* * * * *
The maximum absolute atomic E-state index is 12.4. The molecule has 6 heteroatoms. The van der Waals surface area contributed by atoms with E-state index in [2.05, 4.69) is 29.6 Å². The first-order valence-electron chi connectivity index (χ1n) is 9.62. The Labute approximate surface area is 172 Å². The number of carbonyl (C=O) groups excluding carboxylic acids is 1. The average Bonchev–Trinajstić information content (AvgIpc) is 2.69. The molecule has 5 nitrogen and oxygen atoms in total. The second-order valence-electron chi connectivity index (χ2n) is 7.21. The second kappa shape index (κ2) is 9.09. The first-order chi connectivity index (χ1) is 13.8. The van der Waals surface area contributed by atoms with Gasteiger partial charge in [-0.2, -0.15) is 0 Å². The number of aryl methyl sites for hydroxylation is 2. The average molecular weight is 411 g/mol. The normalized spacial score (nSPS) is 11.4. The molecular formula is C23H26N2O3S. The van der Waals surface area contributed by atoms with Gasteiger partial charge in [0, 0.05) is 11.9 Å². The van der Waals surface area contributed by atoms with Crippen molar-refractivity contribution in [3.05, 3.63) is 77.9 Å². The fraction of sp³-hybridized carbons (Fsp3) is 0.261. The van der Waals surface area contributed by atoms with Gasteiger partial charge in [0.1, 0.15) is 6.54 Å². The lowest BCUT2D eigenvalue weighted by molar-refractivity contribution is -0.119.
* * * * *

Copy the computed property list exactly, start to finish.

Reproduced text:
The maximum absolute atomic E-state index is 12.4. The molecule has 6 heteroatoms. The van der Waals surface area contributed by atoms with E-state index in [2.05, 4.69) is 29.6 Å². The first-order valence-electron chi connectivity index (χ1n) is 9.62. The Labute approximate surface area is 172 Å². The number of carbonyl (C=O) groups excluding carboxylic acids is 1. The average Bonchev–Trinajstić information content (AvgIpc) is 2.69. The molecule has 5 nitrogen and oxygen atoms in total. The second-order valence-electron chi connectivity index (χ2n) is 7.21. The second kappa shape index (κ2) is 9.09. The first-order chi connectivity index (χ1) is 13.8. The van der Waals surface area contributed by atoms with Gasteiger partial charge in [-0.2, -0.15) is 0 Å². The number of aryl methyl sites for hydroxylation is 2. The average molecular weight is 411 g/mol. The normalized spacial score (nSPS) is 11.4. The molecular formula is C23H26N2O3S. The van der Waals surface area contributed by atoms with Gasteiger partial charge in [0, 0.05) is 11.9 Å². The van der Waals surface area contributed by atoms with Crippen molar-refractivity contribution in [3.05, 3.63) is 77.9 Å². The fraction of sp³-hybridized carbons (Fsp3) is 0.261. The van der Waals surface area contributed by atoms with Gasteiger partial charge in [0.1, 0.15) is 6.54 Å². The lowest BCUT2D eigenvalue weighted by molar-refractivity contribution is -0.119.